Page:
Student Feedback

You can essentially judge when the academic year begins to wind down. Firstly, the weather is warmer and HSC markers are beginning to look forward to reclaiming their weekends and evenings (if for nothing other than to enjoy a reprieve from the hot sheds at Homebush) and secondly, academic reports are being compiled, based on assessment tasks and examinations. The hurried nature of these few weeks is at times so busy that any time to stop and reflect seems to be somewhat a luxury. Actually it is a necessity.
I have long advocated for student feedback and evaluations of their studies. I can recall in my early years of teaching, handing out sheets of paper, with questions attached, to evaluate the teaching and learning in my class. Some teachers don’t evaluate at all. Others evaluate the learning and not the teaching. I evaluate both and I am always amazed at how insightful an attuned my students are, to what happens in the classroom. For anyone who thinks students aren’t engaged or aware of how they learn and how they are taught, is selling their students short.
I have just completed evaluations with my year 10 English class. I asked them questions that challenged them to reflect on the texts we studies, the kinds of learning experiences, assessment tasks and teaching style evident in the classroom. I presented this by creating the survey in Google Docs. The students had class time to complete it. I prefaced the evaluation, as I do with every evaluation in that I want them to be honest, refer to specific examples and to offer any suggestions. In particular I reminded them that their comments are used to refine the programs for the following year and if they enjoyed the study this year, it was because the students of last year had provided meaningful feedback.
I have to say that I was really impressed. They were able to clearly articulate the activities they enjoyed and were able to link this to how they learn. Small group discussion to allow them to test out their ideas before sharing in a whole class discussion was their favourite activity. They also enjoyed the variety of questions they were asked to answer. They liked it that the class worked collaboratively and posted answers to questions on our Edmodo page. They appreciated the feedback they got on formal tasks and informal work. It was really interesting to note that they wanted more feedback. I.e they wanted me to look at more of their work, though they did enjoy the peer marking and critical friend. I know that I had provided them with feedback, but realize that they may have wanted more. I suspect that this is in part that they are a really conscientious class who love to write and want me to read everything. Marking online has been good, but with such an enthusiastic class, they wanted more.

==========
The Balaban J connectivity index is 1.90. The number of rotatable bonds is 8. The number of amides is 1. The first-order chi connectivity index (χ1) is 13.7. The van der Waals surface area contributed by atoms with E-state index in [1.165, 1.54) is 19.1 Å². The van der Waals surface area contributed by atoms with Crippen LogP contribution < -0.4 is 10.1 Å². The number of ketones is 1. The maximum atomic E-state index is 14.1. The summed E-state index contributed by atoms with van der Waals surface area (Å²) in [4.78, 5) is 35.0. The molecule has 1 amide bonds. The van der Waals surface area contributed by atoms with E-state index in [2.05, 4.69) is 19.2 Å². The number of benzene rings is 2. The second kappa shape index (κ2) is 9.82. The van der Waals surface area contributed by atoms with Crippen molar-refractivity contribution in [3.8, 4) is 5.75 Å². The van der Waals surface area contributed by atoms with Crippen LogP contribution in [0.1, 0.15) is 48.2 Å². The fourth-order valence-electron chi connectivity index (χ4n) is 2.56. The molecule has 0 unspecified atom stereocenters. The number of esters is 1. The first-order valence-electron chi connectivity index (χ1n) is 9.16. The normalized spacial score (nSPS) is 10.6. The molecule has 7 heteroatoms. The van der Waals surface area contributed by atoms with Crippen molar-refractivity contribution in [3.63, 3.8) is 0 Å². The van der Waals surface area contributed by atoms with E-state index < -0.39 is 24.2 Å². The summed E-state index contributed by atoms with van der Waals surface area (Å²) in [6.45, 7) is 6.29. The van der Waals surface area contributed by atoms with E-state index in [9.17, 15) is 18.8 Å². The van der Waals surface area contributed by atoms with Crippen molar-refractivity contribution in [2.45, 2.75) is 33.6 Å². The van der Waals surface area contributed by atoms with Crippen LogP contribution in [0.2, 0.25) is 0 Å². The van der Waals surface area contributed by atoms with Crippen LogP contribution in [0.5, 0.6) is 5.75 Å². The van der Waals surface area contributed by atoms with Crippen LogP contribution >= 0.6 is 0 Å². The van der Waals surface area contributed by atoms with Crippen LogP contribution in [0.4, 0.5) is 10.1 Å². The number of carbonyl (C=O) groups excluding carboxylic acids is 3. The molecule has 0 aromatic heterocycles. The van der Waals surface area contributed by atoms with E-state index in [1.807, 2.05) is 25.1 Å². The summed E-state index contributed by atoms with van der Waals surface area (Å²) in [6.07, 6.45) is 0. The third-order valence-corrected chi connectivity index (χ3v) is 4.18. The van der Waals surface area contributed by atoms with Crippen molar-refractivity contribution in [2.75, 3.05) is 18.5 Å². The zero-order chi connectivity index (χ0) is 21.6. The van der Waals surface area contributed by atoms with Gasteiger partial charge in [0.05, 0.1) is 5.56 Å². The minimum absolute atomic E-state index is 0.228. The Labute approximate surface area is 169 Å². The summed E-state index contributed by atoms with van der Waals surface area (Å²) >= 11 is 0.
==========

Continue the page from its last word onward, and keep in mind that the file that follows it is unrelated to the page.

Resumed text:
I also asked them to think about the units they would keep and why and also to propose ideas to teach year 10 in term 4 next year, as there wont be a School Certificate exam. Their ideas are phenomenal. I am in the process of collating them to present to my department, but I was really pleased that many students suggested a project, designed by the students and ending with a showcase at the end of year.
I really believe that asking the right questions is so important. I learnt that they enjoyed coming to class because I really challenged them to “My teacher used effective learning and practicing techniques such as asking various questions regarding the text and assigning productive homework. I feel my teacher could help me learn better by providing more individual feedback for internal class tasks.” My favourite comment was “My teacher has helped me learn by constantly getting the student to do more of the talking than she does. I think this helps because I wasn’t soley relying on her to teach me we also had to put in the effort as well. Another way my teacher helped me learn is by being precise on the work in which she wanted done, this helped me because it was clear what i had to do and i stayed focused.”
So I’ve learnt that my actions and manner do have a significant influence on my student performance. I’ve also learnt that even though the quality of my feedback is very good, I need to give more. I guess my students have proven much of what Hattie has suggested in much of his research.

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About acoure

English Coordinator and English teacher in Sydney. Believes in the power of education. Passionate about pedagogy, how students learn, curriculum design and learning spaces. I am keenly interested in finding out more about how teachers have adapted their pedagogy in a 1:1 environment. I am also eternally grateful for the inspirational educators I worked with in my formative years of teaching. They opened my eyes to the power of what a deep understanding of pedagogy can do to enhance the learning opportunities for students.
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